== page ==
How to choose and store honey correctly: beekeeper’s advice


To get the full benefits of honey, you need to know how to choose it correctly. There are several signs of a quality product:

Aroma. Honey should have a pleasant smell of the flowers or herbs from which it is obtained. If the aroma is missing or unnatural, or has an unpleasant odor, it may be a sign of counterfeit or spoilage.
Color. Honey can be of different colors depending on the variety and shelf life. But in any case, it must be transparent and free of foreign inclusions. If the honey is cloudy, foamy, or has a whitish coating, this may indicate crystallization or fermentation.
Consistency. Honey can be thin or thick, but it should not be too hard or watery. If honey flows easily from a spoon or drips from your finger, it may mean it has been diluted with water or syrup. If the honey is too hard and does not dissolve in water, it may be dry or overheated.
Taste. Honey should have a sweet taste with a slight sourness and the aroma of flowers or herbs. If honey is bitter, sour, or tastes of soap, metal, or chemicals, this may be a sign of counterfeit or spoilage.
Glass jars with a tight-fitting lid are best for storing honey. Glass does not transmit light and does not absorb odors. The lid must be airtight to prevent air and moisture from entering. You can also use plastic containers made of food-grade polyethylene or polypropylene. It is not recommended to use metal or wooden containers, as they can oxidize and transfer unwanted impurities to the honey.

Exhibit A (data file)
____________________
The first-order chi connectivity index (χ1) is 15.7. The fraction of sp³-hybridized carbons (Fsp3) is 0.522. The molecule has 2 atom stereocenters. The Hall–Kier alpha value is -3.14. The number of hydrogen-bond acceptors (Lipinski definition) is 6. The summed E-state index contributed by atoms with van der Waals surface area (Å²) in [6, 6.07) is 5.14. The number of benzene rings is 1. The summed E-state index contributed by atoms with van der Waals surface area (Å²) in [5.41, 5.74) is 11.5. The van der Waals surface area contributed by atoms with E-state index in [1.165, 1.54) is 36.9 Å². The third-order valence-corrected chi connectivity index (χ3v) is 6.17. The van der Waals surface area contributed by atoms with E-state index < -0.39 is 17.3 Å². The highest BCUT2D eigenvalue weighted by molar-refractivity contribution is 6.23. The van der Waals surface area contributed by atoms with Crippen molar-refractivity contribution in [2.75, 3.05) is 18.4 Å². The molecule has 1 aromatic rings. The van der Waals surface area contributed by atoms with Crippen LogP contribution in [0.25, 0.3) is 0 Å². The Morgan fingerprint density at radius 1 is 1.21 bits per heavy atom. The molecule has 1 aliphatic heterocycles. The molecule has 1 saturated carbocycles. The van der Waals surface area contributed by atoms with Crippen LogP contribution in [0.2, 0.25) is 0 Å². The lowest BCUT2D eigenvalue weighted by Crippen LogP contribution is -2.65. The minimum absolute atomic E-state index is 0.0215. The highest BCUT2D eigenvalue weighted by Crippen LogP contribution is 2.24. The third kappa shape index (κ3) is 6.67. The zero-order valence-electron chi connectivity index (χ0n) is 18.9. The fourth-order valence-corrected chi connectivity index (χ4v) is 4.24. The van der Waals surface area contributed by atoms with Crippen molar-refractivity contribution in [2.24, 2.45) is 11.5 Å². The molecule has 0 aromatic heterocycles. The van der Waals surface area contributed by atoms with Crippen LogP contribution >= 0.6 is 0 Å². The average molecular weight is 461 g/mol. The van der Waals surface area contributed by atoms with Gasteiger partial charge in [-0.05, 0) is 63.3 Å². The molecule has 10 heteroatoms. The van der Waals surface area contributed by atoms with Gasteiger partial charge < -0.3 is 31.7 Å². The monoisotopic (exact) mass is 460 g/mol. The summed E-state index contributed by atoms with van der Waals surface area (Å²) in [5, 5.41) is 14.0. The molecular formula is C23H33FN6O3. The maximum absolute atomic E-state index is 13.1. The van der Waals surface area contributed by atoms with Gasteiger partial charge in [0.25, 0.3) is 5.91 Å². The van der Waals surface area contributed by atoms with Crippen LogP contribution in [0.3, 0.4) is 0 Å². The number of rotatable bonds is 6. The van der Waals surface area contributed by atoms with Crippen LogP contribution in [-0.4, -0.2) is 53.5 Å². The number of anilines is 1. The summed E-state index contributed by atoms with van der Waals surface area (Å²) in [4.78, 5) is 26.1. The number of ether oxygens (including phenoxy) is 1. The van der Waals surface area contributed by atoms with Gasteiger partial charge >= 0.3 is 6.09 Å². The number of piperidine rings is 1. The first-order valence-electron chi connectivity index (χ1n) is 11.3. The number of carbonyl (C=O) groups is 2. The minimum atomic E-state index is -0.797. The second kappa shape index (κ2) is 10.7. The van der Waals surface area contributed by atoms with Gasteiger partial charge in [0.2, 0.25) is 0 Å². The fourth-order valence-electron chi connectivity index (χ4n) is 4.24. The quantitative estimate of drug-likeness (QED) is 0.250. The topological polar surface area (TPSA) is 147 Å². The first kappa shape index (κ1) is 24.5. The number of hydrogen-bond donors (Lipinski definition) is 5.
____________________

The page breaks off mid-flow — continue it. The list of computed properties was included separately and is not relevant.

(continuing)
How to choose and store honey correctly: beekeeper's advice
Honey in jar with honey dipper on vintage wooden background

Honey can be stored for a long time if the right conditions are maintained. The shelf life of honey depends on its variety, quality and temperature. On average, honey retains its properties from 1 to 3 years. Some varieties of honey, such as acacia, linden or flower, can be stored for up to 5 years without loss of quality.

Over time, honey can crystallize, that is, turn into a thick mass with large or small crystals. This is a natural process that does not degrade the quality of honey or reduce its usefulness. Crystallization depends on the ratio of fructose and glucose in honey: the more glucose, the faster the honey crystallizes.

Honey is a unique product of nature that can retain its value and freshness for a long time if properly stored. By following simple rules, you can enjoy the taste and benefits of honey at any time of the year.

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